The Respondent did not reply to the Complainant’s contentions.
6. Discussion and Findings
Paragraph 15 of the Rules provides that the Panel is to decide the Complaint on the basis of the statements and documents submitted in accordance with the Policy, the Rules and any rules and principles of law that it deems applicable.
The onus is on the Complainant to make out its case and it is apparent, both from the terms of the Policy and the decisions of past UDRP panels, that the Complainant must show that all three elements set out in paragraph 4(a) of the Policy have been established before any order can be made to transfer the Disputed Domain Name. As the UDRP proceedings are expedited and do not have any evidentiary discovery, the standard of proof is the balance of probabilities.
Thus, for the Complainant to succeed it must prove, within the meaning of paragraph 4(a) of the Policy, that:
(i) The Disputed Domain Name is identical or confusingly similar to a trademark or service mark in which the Complainant has rights; and
(ii) The Respondent has no rights or legitimate interests in respect of the Disputed Domain Name; and
(iii) The Disputed Domain Name has been registered and is being used in bad faith.
The Panel will therefore deal with each of these requirements.
A. Identical or Confusingly Similar
To prove this element, the Complainant must first establish that there is a trademark or service mark in which it has rights. The Complainant has clearly established that there are trademarks in which it has rights. The Complainant’s BALVENIE mark has been registered and used in connection to the Complainant’s business of producing and selling Scotch whisky.
The Disputed Domain Name <ballvenie.com> incorporates the Complainant’s BALVENIE mark in its entirety with the mere addition of the letter “l” between the “l” and the “v”. The addition of a single letter does not significantly affect the appearance or pronunciation of the Disputed Domain Name. This practice is commonly referred to as “typosquatting” and creates virtually an identical and/or confusingly similar domain name to the Complainant’s trademark (Mapfre S.A. y Fundación Mapfre v. Josep Sitjar, WIPO Case No. D2011-0692; Compagnie Gervais Danone v. Jose Gregorio Hernandez Quintero, WIPO Case No. D2009-1050).
Additionally, it is well established that the generic Top-Level Domain (“gTLD”) suffix “.com” may be disregarded when considering whether the Disputed Domain Name is confusingly similar to the trademark in which the Complainant has rights.
Accordingly, the Complainant has made out the first of the three elements that it must establish.
B. Rights or Legitimate Interests
Under paragraph 4(a)(ii) of the Policy, the Complainant has the burden of establishing that the Respondent has no rights or legitimate interests in respect of the Disputed Domain Name.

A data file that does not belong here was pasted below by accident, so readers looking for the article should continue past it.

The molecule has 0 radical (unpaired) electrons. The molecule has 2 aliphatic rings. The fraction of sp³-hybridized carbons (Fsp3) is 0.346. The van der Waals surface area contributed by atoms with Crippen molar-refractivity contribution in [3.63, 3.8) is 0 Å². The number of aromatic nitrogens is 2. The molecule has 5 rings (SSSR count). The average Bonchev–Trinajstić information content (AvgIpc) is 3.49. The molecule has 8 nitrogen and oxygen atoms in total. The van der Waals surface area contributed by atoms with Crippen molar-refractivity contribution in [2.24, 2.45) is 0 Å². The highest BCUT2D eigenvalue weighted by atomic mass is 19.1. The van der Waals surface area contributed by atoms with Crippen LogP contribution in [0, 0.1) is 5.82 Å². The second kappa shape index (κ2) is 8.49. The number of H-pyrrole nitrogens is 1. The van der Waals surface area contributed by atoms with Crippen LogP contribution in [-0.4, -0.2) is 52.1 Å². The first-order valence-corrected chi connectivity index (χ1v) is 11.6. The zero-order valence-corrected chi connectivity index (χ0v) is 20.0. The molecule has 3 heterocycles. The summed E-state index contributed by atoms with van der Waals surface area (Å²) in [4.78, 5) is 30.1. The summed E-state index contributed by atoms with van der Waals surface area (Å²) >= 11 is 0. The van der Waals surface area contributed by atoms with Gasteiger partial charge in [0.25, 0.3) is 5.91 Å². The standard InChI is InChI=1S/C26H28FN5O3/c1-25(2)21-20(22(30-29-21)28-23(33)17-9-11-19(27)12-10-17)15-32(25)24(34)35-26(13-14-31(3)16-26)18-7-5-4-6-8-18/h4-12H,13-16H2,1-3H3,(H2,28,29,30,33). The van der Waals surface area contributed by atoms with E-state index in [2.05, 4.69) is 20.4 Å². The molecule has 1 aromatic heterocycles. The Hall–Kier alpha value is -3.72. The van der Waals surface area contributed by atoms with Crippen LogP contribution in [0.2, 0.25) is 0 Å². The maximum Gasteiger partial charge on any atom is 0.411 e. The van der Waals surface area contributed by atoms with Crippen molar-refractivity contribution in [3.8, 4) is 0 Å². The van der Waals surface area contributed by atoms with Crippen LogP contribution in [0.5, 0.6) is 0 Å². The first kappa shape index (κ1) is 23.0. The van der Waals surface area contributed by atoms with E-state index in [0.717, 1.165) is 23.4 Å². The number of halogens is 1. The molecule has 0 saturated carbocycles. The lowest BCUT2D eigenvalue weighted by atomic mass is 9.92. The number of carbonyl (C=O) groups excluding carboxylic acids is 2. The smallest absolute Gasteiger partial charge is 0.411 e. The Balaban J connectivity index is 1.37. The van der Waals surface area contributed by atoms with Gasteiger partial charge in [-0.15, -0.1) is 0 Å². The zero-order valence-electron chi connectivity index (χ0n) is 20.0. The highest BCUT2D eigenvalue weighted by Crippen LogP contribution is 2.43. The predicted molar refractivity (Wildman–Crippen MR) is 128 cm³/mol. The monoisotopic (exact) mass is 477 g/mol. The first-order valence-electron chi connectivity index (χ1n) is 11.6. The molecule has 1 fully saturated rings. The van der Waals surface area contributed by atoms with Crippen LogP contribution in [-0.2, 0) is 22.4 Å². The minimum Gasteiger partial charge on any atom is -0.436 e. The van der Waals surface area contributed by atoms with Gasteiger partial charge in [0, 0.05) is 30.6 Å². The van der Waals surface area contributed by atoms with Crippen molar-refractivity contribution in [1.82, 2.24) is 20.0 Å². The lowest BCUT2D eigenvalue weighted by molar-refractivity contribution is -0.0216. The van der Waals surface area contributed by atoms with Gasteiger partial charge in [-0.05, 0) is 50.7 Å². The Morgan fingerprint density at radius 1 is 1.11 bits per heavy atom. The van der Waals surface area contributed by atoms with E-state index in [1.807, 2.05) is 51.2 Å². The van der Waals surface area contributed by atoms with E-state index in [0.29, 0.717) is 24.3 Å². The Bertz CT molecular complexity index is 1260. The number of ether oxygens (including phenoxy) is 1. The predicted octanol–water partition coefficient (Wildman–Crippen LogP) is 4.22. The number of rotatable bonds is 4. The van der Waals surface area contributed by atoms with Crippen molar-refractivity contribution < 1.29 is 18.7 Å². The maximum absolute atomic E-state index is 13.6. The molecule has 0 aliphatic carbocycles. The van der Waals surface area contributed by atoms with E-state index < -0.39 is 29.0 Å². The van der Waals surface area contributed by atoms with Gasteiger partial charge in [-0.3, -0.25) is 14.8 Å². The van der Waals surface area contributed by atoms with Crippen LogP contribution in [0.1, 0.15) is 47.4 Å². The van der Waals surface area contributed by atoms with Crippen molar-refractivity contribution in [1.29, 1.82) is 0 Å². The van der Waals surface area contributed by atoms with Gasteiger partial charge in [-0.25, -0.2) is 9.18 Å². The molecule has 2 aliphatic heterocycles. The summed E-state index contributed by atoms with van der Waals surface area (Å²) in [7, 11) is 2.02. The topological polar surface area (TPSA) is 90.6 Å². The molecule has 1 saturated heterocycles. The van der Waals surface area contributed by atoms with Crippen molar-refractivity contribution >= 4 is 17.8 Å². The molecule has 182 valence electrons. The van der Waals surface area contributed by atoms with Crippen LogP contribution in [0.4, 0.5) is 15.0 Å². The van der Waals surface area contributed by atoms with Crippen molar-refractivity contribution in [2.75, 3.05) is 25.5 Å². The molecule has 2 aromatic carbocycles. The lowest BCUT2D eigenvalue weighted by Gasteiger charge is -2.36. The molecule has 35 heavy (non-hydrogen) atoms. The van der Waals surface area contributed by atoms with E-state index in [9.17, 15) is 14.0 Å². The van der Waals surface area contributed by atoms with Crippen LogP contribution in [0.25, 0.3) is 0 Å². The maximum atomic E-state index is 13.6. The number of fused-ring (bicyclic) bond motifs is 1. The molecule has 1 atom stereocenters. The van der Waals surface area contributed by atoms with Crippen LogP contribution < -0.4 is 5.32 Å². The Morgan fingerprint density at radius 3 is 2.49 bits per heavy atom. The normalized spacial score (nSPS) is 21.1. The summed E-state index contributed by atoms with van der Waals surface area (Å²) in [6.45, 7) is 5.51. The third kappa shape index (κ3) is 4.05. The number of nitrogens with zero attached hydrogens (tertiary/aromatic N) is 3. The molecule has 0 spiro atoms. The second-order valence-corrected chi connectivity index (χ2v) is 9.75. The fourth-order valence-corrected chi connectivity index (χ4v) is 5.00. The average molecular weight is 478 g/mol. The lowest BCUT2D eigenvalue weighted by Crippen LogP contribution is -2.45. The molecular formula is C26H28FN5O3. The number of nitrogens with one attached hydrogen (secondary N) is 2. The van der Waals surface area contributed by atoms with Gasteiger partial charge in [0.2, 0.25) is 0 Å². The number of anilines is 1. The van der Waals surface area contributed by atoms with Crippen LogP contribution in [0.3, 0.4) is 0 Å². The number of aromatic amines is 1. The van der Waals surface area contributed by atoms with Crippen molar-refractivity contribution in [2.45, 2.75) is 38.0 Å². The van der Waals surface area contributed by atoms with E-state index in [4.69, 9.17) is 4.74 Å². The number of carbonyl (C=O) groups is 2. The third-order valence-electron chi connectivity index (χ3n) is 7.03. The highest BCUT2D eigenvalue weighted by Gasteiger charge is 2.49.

It is well established that it is sufficient for the Complainant to make a prima facie showing that the Respondent has no rights or legitimate interests in the Disputed Domain Name in order to place the burden of production on the Respondent (see Champion Innovations, Ltd. v. Udo Dussling (45FHH), WIPO Case No. D2005-1094; Croatia Airlines d.d. v. Modern Empire Internet Ltd., WIPO Case No. D2003-0455; Belupo d.d. v. WACHEM d.o.o., WIPO Case No. D2004-0110).
The Panel notes that the Respondent has not been commonly known by the Disputed Domain Name and that the Respondent does not seem to have acquired trademark or service mark rights. The Respondent’s use and registration of the Disputed Domain Name was not authorized by the Complainant. There are no indications that a connection between the Complainant and the Respondent exists.
Moreover, the Panel is of the opinion that the Respondent is not making a legitimate noncommercial or fair use of the Disputed Domain Name. In fact, the Respondent is not making any use of the Disputed Domain Name in connection with an active website. Neither the Respondent nor the facts of the case indicate any demonstrable preparations to use the Disputed Domain Name. The Disputed Domain Name does not seem to be comprised of or refer to a dictionary word or phrase. The passive holding or non-use of domain names is, in appropriate circumstances, evidence of a lack of rights or legitimate interests in the domain names (see Red Bull GmbH v. Credit du Léman SA, Jean-Denis Deletraz, WIPO Case No. D2011-2209; American Home Products Corporation v. Ben Malgioglio, WIPO Case No. D2000-1602; Vestel Elektronik Sanayi ve Ticaret AS v. Mehmet Kahveci, WIPO Case No. D2000-1244).
The Respondent had the opportunity to demonstrate its rights or legitimate interests but did not do so. In the absence of a Response from the Respondent, the prima facie case established by the Complainant has not been rebutted.
Therefore, the Panel finds that the Complainant has established that the Respondent has no rights or legitimate interests in the Disputed Domain Name. In light of the above, the Complainant succeeds on the second element of the Policy.
C. Registered and Used in Bad Faith